allow some server-load balancer coordination for routable CIDs.

   A NAT at the front of this infrastructure might save the effort of
   converting all these devices by decoding routable connection IDs and
   rewriting the packet IP addresses to allow consistent routing by
   legacy devices.

   Unfortunately, the change of IP address or port is an important
   signal to QUIC endpoints.  It requires a review of path-dependent



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   variables like congestion control parameters.  It can also signify
   various attacks that mislead one endpoint about the best peer address
   for the connection (see section 9 of [QUIC-TRANSPORT]).  The QUIC
   PATH_CHALLENGE and PATH_RESPONSE frames are intended to detect and
   mitigate these attacks and verify connectivity to the new address.
   This mechanism cannot work if the NAT is bleaching peer address
   changes.

   For example, an attacker might copy a legitimate QUIC packet and
   change the source address to match its own.  In the absence of a
   bleaching NAT, the receiving endpoint would interpret this as a
   potential NAT rebinding and use a PATH_CHALLENGE frame to prove that
   the peer endpoint is not truly at the new address, thus thwarting the
   attack.  A bleaching NAT has no means of sending an encrypted
   PATH_CHALLENGE frame, so it might start redirecting all QUIC traffic
   to the attacker address and thus allow an observer to break the
   connection.

5.  Filtering behavior

   [RFC4787] describes possible packet filtering behaviors that relate
   to NATs.  Though thes guidance there holds, a particularly unwise
   behavior is to admit a handful of UDP packets and then make a
   decision as to whether or not to filter it.  QUIC applications are
   encouraaged to fail over to TCP if early packets do not arrive at
   their destination.  Admitting a few packets allows the QUIC endpoint
   to determine that the path accepts QUIC.  Sudden drops afterwards
   will result in slow and costly timeouts before abandoning the
   connection.

6.  Security Considerations

   This document proposes no change in behavior in the internet, so
   there are no new security implications.  However, ignoring the
   recommendations here could prevent existing security mechanisms in
   QUIC from working properly.

7.  IANA Considerations

   There are no IANA requirements.

8.  Informative References

   [QUIC-INVARIANTS]
              Thomson, M., "Version-Independent Properties of QUIC",
              draft-ietf-quic-invariants-latest (work in progress).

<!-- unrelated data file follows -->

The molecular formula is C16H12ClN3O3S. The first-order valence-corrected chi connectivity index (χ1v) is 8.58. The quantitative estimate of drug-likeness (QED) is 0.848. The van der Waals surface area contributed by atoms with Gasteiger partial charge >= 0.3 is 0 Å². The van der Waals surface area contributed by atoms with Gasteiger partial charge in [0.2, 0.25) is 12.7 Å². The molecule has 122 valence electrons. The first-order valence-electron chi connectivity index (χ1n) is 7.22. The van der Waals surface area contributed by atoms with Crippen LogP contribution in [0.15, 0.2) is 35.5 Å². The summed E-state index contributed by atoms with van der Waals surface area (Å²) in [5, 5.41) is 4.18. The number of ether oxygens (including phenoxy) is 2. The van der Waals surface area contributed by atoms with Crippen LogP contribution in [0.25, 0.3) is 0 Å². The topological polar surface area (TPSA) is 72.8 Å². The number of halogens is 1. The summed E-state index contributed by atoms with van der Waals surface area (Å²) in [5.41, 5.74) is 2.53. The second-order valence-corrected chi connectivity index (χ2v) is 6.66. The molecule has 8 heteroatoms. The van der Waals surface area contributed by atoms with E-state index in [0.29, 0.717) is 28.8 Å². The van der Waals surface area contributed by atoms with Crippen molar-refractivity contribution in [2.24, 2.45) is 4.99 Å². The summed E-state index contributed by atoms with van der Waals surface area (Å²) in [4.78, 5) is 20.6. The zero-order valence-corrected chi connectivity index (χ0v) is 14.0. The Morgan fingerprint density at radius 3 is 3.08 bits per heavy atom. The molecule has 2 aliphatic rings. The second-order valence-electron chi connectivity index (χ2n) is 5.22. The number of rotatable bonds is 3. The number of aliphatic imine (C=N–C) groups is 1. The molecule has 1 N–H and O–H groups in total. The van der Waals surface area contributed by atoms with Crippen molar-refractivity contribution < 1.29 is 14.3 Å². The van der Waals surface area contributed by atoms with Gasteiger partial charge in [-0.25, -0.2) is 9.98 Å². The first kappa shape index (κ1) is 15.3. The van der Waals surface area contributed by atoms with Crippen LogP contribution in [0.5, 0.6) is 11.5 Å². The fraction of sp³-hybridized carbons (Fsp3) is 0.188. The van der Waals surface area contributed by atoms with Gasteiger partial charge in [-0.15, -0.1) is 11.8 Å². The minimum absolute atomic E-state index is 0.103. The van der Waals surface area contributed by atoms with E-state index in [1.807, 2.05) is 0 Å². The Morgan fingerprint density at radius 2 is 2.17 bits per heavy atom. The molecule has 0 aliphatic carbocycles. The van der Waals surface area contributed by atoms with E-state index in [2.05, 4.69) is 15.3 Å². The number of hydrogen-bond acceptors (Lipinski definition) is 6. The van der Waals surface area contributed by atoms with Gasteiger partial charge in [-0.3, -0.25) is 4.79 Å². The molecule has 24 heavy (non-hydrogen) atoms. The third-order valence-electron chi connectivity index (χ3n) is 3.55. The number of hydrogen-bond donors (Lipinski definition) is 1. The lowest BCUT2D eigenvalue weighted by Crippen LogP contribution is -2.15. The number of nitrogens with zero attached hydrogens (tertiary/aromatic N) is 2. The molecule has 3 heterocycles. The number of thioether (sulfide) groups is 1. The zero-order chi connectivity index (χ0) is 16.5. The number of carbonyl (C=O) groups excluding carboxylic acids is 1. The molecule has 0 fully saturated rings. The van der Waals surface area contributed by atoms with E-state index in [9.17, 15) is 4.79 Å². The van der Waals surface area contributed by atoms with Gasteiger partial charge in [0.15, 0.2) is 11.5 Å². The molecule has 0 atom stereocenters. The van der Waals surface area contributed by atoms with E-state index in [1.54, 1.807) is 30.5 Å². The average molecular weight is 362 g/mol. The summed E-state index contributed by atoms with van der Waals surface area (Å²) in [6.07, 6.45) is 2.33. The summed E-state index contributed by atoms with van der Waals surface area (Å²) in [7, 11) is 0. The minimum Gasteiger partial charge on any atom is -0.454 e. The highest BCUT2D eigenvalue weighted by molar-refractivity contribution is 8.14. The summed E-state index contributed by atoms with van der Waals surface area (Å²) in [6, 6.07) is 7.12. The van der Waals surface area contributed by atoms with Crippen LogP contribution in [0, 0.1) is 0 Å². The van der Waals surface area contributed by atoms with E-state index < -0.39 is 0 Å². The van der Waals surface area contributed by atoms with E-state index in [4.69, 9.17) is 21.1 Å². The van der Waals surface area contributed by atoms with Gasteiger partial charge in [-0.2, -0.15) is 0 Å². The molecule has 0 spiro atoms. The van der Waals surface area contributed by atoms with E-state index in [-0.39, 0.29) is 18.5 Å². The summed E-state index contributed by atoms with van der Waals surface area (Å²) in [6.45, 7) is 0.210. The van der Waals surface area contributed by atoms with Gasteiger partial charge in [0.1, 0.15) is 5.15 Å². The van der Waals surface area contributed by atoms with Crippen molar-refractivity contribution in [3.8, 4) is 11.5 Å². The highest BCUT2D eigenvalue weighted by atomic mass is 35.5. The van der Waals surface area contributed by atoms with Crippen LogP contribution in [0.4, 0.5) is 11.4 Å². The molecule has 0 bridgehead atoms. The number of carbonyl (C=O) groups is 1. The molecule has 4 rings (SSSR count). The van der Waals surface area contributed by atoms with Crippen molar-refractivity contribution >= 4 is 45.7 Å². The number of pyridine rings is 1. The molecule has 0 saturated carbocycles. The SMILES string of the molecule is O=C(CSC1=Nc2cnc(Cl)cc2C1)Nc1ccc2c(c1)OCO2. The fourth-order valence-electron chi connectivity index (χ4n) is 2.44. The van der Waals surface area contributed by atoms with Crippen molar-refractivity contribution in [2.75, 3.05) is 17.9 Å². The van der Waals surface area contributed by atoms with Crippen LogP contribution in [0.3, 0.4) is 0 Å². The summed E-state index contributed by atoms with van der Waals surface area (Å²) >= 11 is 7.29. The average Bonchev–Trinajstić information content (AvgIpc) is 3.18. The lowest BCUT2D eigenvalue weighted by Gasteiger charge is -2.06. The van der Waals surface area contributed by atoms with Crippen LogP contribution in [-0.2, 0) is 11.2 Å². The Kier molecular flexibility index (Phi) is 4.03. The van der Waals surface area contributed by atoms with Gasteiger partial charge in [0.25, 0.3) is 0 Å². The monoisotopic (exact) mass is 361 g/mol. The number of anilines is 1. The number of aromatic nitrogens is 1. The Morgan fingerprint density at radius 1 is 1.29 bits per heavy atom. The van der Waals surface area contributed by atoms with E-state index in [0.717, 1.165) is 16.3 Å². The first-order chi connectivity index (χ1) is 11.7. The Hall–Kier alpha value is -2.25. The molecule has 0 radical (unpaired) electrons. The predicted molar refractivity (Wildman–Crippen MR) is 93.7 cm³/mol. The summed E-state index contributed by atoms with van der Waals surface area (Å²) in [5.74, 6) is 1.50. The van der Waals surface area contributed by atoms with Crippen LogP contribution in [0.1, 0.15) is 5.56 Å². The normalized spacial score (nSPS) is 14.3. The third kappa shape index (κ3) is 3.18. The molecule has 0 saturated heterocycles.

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   [QUIC-LB]  Duke, M. and N. Banks, "QUIC-LB: Generating Routable QUIC
              Connection IDs", draft-duke-quic-load-balancers-latest
              (work in progress).

   [QUIC-TRANSPORT]
              Iyengar, J., Ed. and M. Thomson, Ed., "QUIC: A UDP-Based
              Multiplexed and Secure Transport", draft-ietf-quic-
              transport-latest (work in progress).

   [RFC2119]  Bradner, S., "Key words for use in RFCs to Indicate
              Requirement Levels", BCP 14, RFC 2119,
              DOI 10.17487/RFC2119, March 1997,
              <https://www.rfc-editor.org/info/rfc2119>.

   [RFC3022]  Srisuresh, P. and K. Egevang, "Traditional IP Network
              Address Translator (Traditional NAT)", RFC 3022,
              DOI 10.17487/RFC3022, January 2001,
              <https://www.rfc-editor.org/info/rfc3022>.

   [RFC4787]  Audet, F., Ed. and C. Jennings, "Network Address
              Translation (NAT) Behavioral Requirements for Unicast
              UDP", BCP 127, RFC 4787, DOI 10.17487/RFC4787, January
              2007, <https://www.rfc-editor.org/info/rfc4787>.

Appendix A.  Acknowledgments

   Thanks to Dmitri Tikhonov, who first recognized that certain NAT
   behaviors could create problems for QUIC.

Appendix B.  Change Log

      *RFC Editor's Note:* Please remove this section prior to$
      publication of a final version of this document.$

B.1.  since draft-duke-quic-natsupp-01

   o  Added brief discussion of impact of filtering.

   o  Added references to RFC 4787.

   o  Corrected normative reference to be informative.

B.2.  since draft-duke-quic-natsupp-00

   o  Tightened NAT terminology

   o  Added additional clarfying examples




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   o  Added warning against using QUIC-LB for NATs that front clients.

Author's Address

   Martin Duke
   F5 Networks, Inc.

   Email: martin.h.duke@gmail.com